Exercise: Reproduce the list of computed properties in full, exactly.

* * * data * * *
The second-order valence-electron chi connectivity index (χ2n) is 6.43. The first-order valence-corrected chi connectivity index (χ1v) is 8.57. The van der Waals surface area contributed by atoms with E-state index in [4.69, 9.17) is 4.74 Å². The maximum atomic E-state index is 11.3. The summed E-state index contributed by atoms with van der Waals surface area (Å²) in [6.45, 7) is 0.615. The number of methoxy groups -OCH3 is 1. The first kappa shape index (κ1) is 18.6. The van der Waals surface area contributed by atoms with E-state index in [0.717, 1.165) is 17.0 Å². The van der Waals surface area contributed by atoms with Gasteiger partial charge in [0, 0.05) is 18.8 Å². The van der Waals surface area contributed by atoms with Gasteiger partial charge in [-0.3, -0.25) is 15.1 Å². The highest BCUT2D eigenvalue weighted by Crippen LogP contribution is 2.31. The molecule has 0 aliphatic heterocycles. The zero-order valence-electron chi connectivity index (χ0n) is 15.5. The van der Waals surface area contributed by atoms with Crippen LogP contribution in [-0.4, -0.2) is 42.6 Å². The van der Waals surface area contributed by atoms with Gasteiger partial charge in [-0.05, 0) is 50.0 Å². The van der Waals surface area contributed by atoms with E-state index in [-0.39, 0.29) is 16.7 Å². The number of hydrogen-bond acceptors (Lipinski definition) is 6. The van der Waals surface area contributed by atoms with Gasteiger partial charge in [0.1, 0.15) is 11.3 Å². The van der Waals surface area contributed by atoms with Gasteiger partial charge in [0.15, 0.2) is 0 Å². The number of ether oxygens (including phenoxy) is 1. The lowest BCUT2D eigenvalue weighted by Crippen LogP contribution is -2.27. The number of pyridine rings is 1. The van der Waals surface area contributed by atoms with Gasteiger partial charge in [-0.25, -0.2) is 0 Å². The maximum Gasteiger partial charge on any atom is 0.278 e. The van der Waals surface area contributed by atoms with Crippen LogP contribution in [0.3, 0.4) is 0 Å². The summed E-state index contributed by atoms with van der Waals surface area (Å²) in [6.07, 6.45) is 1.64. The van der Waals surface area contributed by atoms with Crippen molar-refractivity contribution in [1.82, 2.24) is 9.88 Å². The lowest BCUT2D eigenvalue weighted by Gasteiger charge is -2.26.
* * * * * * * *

The second-order valence-electron chi connectivity index (χ2n) is 6.43. The first-order valence-corrected chi connectivity index (χ1v) is 8.57. The van der Waals surface area contributed by atoms with E-state index in [4.69, 9.17) is 4.74 Å². The maximum atomic E-state index is 11.3. The summed E-state index contributed by atoms with van der Waals surface area (Å²) in [6.45, 7) is 0.615. The number of methoxy groups -OCH3 is 1. The first kappa shape index (κ1) is 18.6. The van der Waals surface area contributed by atoms with E-state index in [0.717, 1.165) is 17.0 Å². The van der Waals surface area contributed by atoms with Gasteiger partial charge in [0, 0.05) is 18.8 Å². The van der Waals surface area contributed by atoms with Gasteiger partial charge in [-0.3, -0.25) is 15.1 Å². The highest BCUT2D eigenvalue weighted by Crippen LogP contribution is 2.31. The molecule has 0 aliphatic heterocycles. The zero-order valence-electron chi connectivity index (χ0n) is 15.5. The van der Waals surface area contributed by atoms with Crippen LogP contribution in [-0.4, -0.2) is 42.6 Å². The van der Waals surface area contributed by atoms with Gasteiger partial charge in [-0.05, 0) is 50.0 Å². The van der Waals surface area contributed by atoms with E-state index in [-0.39, 0.29) is 16.7 Å². The number of hydrogen-bond acceptors (Lipinski definition) is 6. The van der Waals surface area contributed by atoms with Gasteiger partial charge in [0.1, 0.15) is 11.3 Å². The van der Waals surface area contributed by atoms with Gasteiger partial charge in [0.15, 0.2) is 0 Å². The number of ether oxygens (including phenoxy) is 1. The lowest BCUT2D eigenvalue weighted by Crippen LogP contribution is -2.27. The number of pyridine rings is 1. The van der Waals surface area contributed by atoms with Gasteiger partial charge in [-0.25, -0.2) is 0 Å². The maximum Gasteiger partial charge on any atom is 0.278 e. The van der Waals surface area contributed by atoms with Crippen LogP contribution in [0.3, 0.4) is 0 Å². The summed E-state index contributed by atoms with van der Waals surface area (Å²) in [6.07, 6.45) is 1.64. The van der Waals surface area contributed by atoms with Crippen molar-refractivity contribution in [1.82, 2.24) is 9.88 Å². The lowest BCUT2D eigenvalue weighted by Gasteiger charge is -2.26.